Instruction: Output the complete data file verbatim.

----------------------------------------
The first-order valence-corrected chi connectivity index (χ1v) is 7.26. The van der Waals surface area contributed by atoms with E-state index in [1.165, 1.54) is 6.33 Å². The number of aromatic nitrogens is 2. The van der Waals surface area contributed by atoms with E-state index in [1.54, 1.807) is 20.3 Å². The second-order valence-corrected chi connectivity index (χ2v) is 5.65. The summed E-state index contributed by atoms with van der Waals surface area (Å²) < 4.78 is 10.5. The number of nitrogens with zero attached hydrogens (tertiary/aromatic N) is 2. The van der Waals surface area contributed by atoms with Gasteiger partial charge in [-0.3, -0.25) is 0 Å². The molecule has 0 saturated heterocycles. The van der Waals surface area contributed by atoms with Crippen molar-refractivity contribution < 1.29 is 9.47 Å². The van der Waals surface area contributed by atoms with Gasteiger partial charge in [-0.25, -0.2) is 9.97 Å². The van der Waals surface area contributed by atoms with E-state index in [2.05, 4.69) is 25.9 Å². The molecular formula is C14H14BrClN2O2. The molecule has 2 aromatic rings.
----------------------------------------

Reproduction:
The first-order valence-corrected chi connectivity index (χ1v) is 7.26. The van der Waals surface area contributed by atoms with E-state index in [1.165, 1.54) is 6.33 Å². The number of aromatic nitrogens is 2. The van der Waals surface area contributed by atoms with E-state index in [1.54, 1.807) is 20.3 Å². The second-order valence-corrected chi connectivity index (χ2v) is 5.65. The summed E-state index contributed by atoms with van der Waals surface area (Å²) < 4.78 is 10.5. The number of nitrogens with zero attached hydrogens (tertiary/aromatic N) is 2. The van der Waals surface area contributed by atoms with Gasteiger partial charge in [-0.3, -0.25) is 0 Å². The molecule has 0 saturated heterocycles. The van der Waals surface area contributed by atoms with Crippen molar-refractivity contribution < 1.29 is 9.47 Å². The van der Waals surface area contributed by atoms with Gasteiger partial charge in [-0.25, -0.2) is 9.97 Å². The van der Waals surface area contributed by atoms with E-state index in [2.05, 4.69) is 25.9 Å². The molecular formula is C14H14BrClN2O2. The molecule has 2 aromatic rings.